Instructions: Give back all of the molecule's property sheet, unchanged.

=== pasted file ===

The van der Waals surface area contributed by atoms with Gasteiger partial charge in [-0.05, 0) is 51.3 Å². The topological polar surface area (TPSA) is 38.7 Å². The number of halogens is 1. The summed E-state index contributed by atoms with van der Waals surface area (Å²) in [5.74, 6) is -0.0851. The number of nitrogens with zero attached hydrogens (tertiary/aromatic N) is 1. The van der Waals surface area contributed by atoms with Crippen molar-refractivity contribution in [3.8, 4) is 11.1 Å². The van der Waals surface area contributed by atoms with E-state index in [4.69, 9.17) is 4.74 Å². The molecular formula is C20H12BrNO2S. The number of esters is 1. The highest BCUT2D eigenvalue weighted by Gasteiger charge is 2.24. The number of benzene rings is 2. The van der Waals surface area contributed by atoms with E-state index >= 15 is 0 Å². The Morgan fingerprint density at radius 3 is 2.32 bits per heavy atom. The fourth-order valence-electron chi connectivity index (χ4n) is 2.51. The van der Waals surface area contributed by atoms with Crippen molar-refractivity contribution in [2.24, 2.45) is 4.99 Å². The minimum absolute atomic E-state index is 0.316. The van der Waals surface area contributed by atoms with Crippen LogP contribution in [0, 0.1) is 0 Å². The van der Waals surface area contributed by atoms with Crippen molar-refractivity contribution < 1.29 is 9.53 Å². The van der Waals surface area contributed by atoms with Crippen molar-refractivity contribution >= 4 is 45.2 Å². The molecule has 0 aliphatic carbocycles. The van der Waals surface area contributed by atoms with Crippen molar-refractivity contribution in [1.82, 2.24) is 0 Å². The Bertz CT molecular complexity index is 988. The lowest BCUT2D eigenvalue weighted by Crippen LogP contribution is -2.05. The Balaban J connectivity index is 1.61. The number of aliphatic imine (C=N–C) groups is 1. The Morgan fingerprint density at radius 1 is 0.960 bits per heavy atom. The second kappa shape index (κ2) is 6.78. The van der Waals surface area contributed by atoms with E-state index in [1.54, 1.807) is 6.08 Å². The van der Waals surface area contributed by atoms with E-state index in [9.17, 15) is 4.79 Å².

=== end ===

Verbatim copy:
The van der Waals surface area contributed by atoms with Gasteiger partial charge in [-0.05, 0) is 51.3 Å². The topological polar surface area (TPSA) is 38.7 Å². The number of halogens is 1. The summed E-state index contributed by atoms with van der Waals surface area (Å²) in [5.74, 6) is -0.0851. The number of nitrogens with zero attached hydrogens (tertiary/aromatic N) is 1. The van der Waals surface area contributed by atoms with Crippen molar-refractivity contribution in [3.8, 4) is 11.1 Å². The van der Waals surface area contributed by atoms with E-state index in [4.69, 9.17) is 4.74 Å². The molecular formula is C20H12BrNO2S. The number of esters is 1. The highest BCUT2D eigenvalue weighted by Gasteiger charge is 2.24. The number of benzene rings is 2. The van der Waals surface area contributed by atoms with E-state index >= 15 is 0 Å². The Morgan fingerprint density at radius 3 is 2.32 bits per heavy atom. The fourth-order valence-electron chi connectivity index (χ4n) is 2.51. The van der Waals surface area contributed by atoms with Crippen molar-refractivity contribution in [2.24, 2.45) is 4.99 Å². The minimum absolute atomic E-state index is 0.316. The van der Waals surface area contributed by atoms with Crippen LogP contribution in [0, 0.1) is 0 Å². The van der Waals surface area contributed by atoms with Crippen molar-refractivity contribution < 1.29 is 9.53 Å². The van der Waals surface area contributed by atoms with Crippen molar-refractivity contribution >= 4 is 45.2 Å². The molecule has 0 aliphatic carbocycles. The van der Waals surface area contributed by atoms with Crippen molar-refractivity contribution in [1.82, 2.24) is 0 Å². The Bertz CT molecular complexity index is 988. The lowest BCUT2D eigenvalue weighted by Crippen LogP contribution is -2.05. The Balaban J connectivity index is 1.61. The number of aliphatic imine (C=N–C) groups is 1. The Morgan fingerprint density at radius 1 is 0.960 bits per heavy atom. The second kappa shape index (κ2) is 6.78. The van der Waals surface area contributed by atoms with E-state index in [1.54, 1.807) is 6.08 Å². The van der Waals surface area contributed by atoms with E-state index in [9.17, 15) is 4.79 Å².